A medium sized week of releases this week, with heavy output from Marvel and it’s Fear Itself crossover. This week one of those tie-ins gets a little love, but so does another book that is almost a mirror image of it in this Father’s Day edition of the Ettatorial.
First up this week is Avengers Academy #15. This tie-in issue to Fear Itself is one that I hope people who don’t usually pick up the title will give a try due to the cross-over (which I already know is the point, but work with me here). Christos Gage has crafted this title into one of Marvel’s better books, and quite a few months out of the year it’s best Avengers title. This issue is an example of that, as the students of Avengers Academy face their toughest test yet, fighting the Worthy and Sin in Washington DC, and seeing first hands the trials of war. It’s not just the students who face the horrors of was, as it’s the faculty’s realization of sending the young off to fight a war that really makes this issue great. Hank Pym and Tigra especially show the inner turmoil that it puts a person into when dealing with this serious subject, and contrasting their thoughts and the student’s is facinating. Tom Raney does his usual magic on art duties, with his talent for facial expression really helping sell the drama involved. It’s nice to have him back on a title I read regularly, as his work on Stormwatch was a revelation, and I personally loved his work on Thor back when. A great jump on issue, I recommend this one for anyone not yet checking this title out.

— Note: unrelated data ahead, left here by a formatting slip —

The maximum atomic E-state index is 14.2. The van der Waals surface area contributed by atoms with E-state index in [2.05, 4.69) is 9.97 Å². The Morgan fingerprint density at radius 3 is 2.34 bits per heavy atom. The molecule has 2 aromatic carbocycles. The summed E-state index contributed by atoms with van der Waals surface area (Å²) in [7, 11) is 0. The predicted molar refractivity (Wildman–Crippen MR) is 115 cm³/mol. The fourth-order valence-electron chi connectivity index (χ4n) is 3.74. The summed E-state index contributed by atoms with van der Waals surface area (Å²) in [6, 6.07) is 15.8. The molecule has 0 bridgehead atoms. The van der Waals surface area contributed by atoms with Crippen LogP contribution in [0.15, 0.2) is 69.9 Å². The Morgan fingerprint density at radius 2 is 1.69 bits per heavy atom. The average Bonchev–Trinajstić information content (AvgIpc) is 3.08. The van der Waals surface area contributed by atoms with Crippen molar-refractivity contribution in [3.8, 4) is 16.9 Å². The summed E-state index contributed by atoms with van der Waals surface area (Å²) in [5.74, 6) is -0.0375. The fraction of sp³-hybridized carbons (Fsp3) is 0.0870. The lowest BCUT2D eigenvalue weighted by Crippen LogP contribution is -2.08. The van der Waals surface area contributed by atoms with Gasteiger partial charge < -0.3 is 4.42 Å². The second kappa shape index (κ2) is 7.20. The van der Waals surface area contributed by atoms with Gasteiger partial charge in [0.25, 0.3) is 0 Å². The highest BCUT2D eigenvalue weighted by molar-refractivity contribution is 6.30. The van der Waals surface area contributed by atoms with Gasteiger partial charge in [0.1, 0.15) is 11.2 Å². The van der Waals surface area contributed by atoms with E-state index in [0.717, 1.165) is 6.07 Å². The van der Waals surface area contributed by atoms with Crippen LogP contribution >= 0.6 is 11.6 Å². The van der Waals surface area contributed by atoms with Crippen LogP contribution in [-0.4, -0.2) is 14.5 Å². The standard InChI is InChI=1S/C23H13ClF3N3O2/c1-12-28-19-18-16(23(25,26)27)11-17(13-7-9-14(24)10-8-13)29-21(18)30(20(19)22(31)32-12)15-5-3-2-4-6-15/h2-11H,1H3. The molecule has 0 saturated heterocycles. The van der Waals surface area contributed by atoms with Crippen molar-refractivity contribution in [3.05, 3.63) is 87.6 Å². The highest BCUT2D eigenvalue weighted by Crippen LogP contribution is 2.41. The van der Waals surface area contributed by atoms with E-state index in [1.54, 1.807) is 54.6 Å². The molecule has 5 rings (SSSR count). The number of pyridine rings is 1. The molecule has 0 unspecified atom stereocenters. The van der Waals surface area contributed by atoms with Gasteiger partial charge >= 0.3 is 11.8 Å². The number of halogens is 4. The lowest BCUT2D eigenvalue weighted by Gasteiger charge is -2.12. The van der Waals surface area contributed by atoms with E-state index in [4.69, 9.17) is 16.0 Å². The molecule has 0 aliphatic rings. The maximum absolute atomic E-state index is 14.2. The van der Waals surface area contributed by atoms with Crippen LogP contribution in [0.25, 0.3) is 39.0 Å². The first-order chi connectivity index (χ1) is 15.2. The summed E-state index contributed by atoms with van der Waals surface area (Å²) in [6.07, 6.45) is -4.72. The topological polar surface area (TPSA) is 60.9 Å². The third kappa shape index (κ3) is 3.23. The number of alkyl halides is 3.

Another pick this week is Gladstone’s School for World Conquerors #2. I originally picked this title up on issue one because my daughter (who’s almost 3) told me that the cover looked good. I found that I really enjoyed it, and decided to pick up this second issue, and I’m glad I did. The premise for the series is similar to Avengers Academy, but it’s opposite in intent. The students here are all villains’ children, and are going to school for villainy. It’s played a bit more lightly, aided in the cartoony style of reative newcomer Armand Villavert. Each issue has an almost done-in-one quality, but there is a running undercurrent of a darker storyline dealing with the world’s heroes and villains staging their fights in an almost pro-wrestling-like manner. The kids here are truly kids, much younger in nature than what is usually portrayed. There is a nice ensemble of kids here, with Kid Nefarious, Martian Kid, and Mummy Girl seeming to be the big three to get the focus (at least thus far). The book almost gives a Harry Potter vibe, at least in the school setting and colorful faculty, not copying or taking from the franchise, but really getting the tone along the same lines as the earlier movies before they darkened. I could actually see this working as an animated series (not due to the art style, but the subject matter) and being hugely successful, but am glad to see the book went for the comic book route. I really have enjoyed this series thus far (and was pleased to learn they are actually an ongoing now rather than a mini-series) and highly recommend it.
There you go folks, two picks for you this week. I’ll see you back here next week, same time, same channel.